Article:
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Board Orientation & Education ?
Why does this matter? Without clarity around their responsibilities and expectations, board members are not positioned to succeed. They may find themselves challenged to fulfill their governance responsibilities or frustrated by the expectations that the organization has set for them. BoardSource recommends that every new board member participate in a formal orientation process, and that all board members sign a pledge or agreement committing to their board service and to all of the responsibilities and expectations that come with service. Ideally, board members also should participate in a formal governance training program prior to serving on a board.

Does the board conduct a formal orientation for new board members and require all board members to sign a written agreement regarding their roles, responsibilities, and expectations?
Response Not Provided
CEO Oversight ?
Why does this matter? Oversight and management of the chief executive is one of the board’s most important legal responsibilities. The CEO or executive director is the board's single employee, and - just like any other employer/employee relationship - regular and written assessment is critical to ensuring that the chief executive and board are communicating openly about goals and performance. BoardSource recommends that boards conduct formal, written reviews of their chief executives on an annual basis, which should include an in-person discussion with the chief executive and distribution of the written evaluation to the full board.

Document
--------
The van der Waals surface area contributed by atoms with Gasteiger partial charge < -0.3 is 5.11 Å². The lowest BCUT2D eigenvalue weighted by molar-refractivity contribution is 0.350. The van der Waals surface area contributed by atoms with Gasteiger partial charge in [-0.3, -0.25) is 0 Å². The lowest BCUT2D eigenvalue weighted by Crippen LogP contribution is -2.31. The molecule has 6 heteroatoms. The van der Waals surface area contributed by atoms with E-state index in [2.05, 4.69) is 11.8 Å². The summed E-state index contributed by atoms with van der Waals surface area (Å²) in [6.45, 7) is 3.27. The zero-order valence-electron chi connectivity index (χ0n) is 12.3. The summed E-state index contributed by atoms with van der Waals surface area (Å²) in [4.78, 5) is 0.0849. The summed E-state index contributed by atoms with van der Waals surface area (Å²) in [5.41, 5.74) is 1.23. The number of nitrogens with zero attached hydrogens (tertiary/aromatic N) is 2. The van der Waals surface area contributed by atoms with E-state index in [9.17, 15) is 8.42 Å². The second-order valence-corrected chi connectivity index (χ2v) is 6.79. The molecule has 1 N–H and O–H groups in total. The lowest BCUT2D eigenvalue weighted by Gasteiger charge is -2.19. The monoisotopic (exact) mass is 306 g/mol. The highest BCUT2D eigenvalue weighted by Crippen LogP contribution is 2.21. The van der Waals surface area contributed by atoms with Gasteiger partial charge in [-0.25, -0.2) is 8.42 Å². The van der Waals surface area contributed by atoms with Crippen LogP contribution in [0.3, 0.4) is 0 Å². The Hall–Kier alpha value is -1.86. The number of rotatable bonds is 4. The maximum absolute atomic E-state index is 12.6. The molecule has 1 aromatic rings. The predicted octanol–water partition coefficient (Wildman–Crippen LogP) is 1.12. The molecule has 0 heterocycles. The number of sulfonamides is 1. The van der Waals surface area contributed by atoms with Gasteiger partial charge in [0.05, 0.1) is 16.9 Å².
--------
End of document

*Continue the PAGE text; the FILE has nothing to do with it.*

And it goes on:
Has the board conducted a formal, written assessment of the chief executive within the past year?
Response Not Provided
Ethics & Transparency ?
Why does this matter? A commitment to handling conflicts of interests is essential to creating an organizational culture of transparency. Boards should create and follow a policy for identifying and handling conflicts of interest, whether real or perceived. BoardSource recommends that organizations review the conflict-of-interest statement and require signed disclosures from all board members and senior staff on an annual basis.

Have the board and senior staff reviewed the conflict-of-interest policy and completed and signed disclosure statements within the past year?
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Board Composition ?